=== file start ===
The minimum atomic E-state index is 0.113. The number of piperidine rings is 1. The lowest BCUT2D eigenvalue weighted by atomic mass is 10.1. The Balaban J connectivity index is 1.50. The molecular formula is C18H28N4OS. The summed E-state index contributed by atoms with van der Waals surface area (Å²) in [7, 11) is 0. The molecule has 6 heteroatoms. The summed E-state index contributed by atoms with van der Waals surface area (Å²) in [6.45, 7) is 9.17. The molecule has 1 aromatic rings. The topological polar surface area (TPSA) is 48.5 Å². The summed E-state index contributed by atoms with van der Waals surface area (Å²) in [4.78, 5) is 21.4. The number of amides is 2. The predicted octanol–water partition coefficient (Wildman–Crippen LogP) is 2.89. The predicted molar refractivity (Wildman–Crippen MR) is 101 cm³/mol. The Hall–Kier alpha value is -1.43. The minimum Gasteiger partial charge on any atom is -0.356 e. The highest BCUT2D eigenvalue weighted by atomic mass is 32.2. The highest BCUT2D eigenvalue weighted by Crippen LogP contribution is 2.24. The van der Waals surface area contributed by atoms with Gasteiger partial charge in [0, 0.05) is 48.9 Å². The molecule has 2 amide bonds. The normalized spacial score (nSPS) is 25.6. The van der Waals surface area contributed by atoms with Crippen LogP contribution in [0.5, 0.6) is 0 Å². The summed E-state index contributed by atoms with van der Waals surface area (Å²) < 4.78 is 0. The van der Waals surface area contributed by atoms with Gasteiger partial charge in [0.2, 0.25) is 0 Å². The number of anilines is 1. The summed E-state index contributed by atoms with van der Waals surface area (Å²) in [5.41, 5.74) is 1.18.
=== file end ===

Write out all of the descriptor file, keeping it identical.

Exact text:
The minimum atomic E-state index is 0.113. The number of piperidine rings is 1. The lowest BCUT2D eigenvalue weighted by atomic mass is 10.1. The Balaban J connectivity index is 1.50. The molecular formula is C18H28N4OS. The summed E-state index contributed by atoms with van der Waals surface area (Å²) in [7, 11) is 0. The molecule has 6 heteroatoms. The summed E-state index contributed by atoms with van der Waals surface area (Å²) in [6.45, 7) is 9.17. The molecule has 1 aromatic rings. The topological polar surface area (TPSA) is 48.5 Å². The summed E-state index contributed by atoms with van der Waals surface area (Å²) in [4.78, 5) is 21.4. The number of amides is 2. The predicted octanol–water partition coefficient (Wildman–Crippen LogP) is 2.89. The predicted molar refractivity (Wildman–Crippen MR) is 101 cm³/mol. The Hall–Kier alpha value is -1.43. The minimum Gasteiger partial charge on any atom is -0.356 e. The highest BCUT2D eigenvalue weighted by atomic mass is 32.2. The highest BCUT2D eigenvalue weighted by Crippen LogP contribution is 2.24. The van der Waals surface area contributed by atoms with Gasteiger partial charge in [0, 0.05) is 48.9 Å². The molecule has 2 amide bonds. The normalized spacial score (nSPS) is 25.6. The van der Waals surface area contributed by atoms with Crippen LogP contribution in [0.5, 0.6) is 0 Å². The summed E-state index contributed by atoms with van der Waals surface area (Å²) < 4.78 is 0. The van der Waals surface area contributed by atoms with Gasteiger partial charge in [0.2, 0.25) is 0 Å². The number of anilines is 1. The summed E-state index contributed by atoms with van der Waals surface area (Å²) in [5.41, 5.74) is 1.18.